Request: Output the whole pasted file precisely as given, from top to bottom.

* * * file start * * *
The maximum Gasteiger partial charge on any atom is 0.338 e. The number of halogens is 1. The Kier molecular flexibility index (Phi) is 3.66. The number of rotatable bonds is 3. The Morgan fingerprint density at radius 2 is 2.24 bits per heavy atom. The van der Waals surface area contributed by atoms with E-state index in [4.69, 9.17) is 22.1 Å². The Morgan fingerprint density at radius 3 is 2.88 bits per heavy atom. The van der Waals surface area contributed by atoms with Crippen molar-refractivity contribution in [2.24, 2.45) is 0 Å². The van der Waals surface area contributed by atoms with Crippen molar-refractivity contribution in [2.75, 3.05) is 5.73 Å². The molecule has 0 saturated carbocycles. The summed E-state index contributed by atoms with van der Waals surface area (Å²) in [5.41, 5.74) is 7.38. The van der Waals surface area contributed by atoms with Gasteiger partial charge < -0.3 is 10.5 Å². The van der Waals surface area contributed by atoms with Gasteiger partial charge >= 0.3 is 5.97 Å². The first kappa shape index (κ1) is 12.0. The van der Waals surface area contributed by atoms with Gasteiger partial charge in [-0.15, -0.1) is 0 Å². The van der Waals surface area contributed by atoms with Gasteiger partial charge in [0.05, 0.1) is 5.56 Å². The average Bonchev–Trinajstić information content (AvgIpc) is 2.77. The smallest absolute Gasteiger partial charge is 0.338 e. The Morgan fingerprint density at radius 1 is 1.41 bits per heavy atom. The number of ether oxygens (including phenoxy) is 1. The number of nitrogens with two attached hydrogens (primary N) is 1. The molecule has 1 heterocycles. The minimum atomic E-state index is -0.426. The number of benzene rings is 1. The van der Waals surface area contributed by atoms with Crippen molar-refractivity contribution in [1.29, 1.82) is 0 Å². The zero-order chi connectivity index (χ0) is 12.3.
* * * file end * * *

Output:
The maximum Gasteiger partial charge on any atom is 0.338 e. The number of halogens is 1. The Kier molecular flexibility index (Phi) is 3.66. The number of rotatable bonds is 3. The Morgan fingerprint density at radius 2 is 2.24 bits per heavy atom. The van der Waals surface area contributed by atoms with E-state index in [4.69, 9.17) is 22.1 Å². The Morgan fingerprint density at radius 3 is 2.88 bits per heavy atom. The van der Waals surface area contributed by atoms with Crippen molar-refractivity contribution in [2.24, 2.45) is 0 Å². The van der Waals surface area contributed by atoms with Crippen molar-refractivity contribution in [2.75, 3.05) is 5.73 Å². The molecule has 0 saturated carbocycles. The summed E-state index contributed by atoms with van der Waals surface area (Å²) in [5.41, 5.74) is 7.38. The van der Waals surface area contributed by atoms with Gasteiger partial charge < -0.3 is 10.5 Å². The van der Waals surface area contributed by atoms with Gasteiger partial charge >= 0.3 is 5.97 Å². The first kappa shape index (κ1) is 12.0. The van der Waals surface area contributed by atoms with Gasteiger partial charge in [-0.15, -0.1) is 0 Å². The van der Waals surface area contributed by atoms with Gasteiger partial charge in [0.05, 0.1) is 5.56 Å². The average Bonchev–Trinajstić information content (AvgIpc) is 2.77. The smallest absolute Gasteiger partial charge is 0.338 e. The Morgan fingerprint density at radius 1 is 1.41 bits per heavy atom. The number of ether oxygens (including phenoxy) is 1. The number of nitrogens with two attached hydrogens (primary N) is 1. The molecule has 1 heterocycles. The minimum atomic E-state index is -0.426. The number of benzene rings is 1. The van der Waals surface area contributed by atoms with Crippen molar-refractivity contribution in [1.29, 1.82) is 0 Å². The zero-order chi connectivity index (χ0) is 12.3.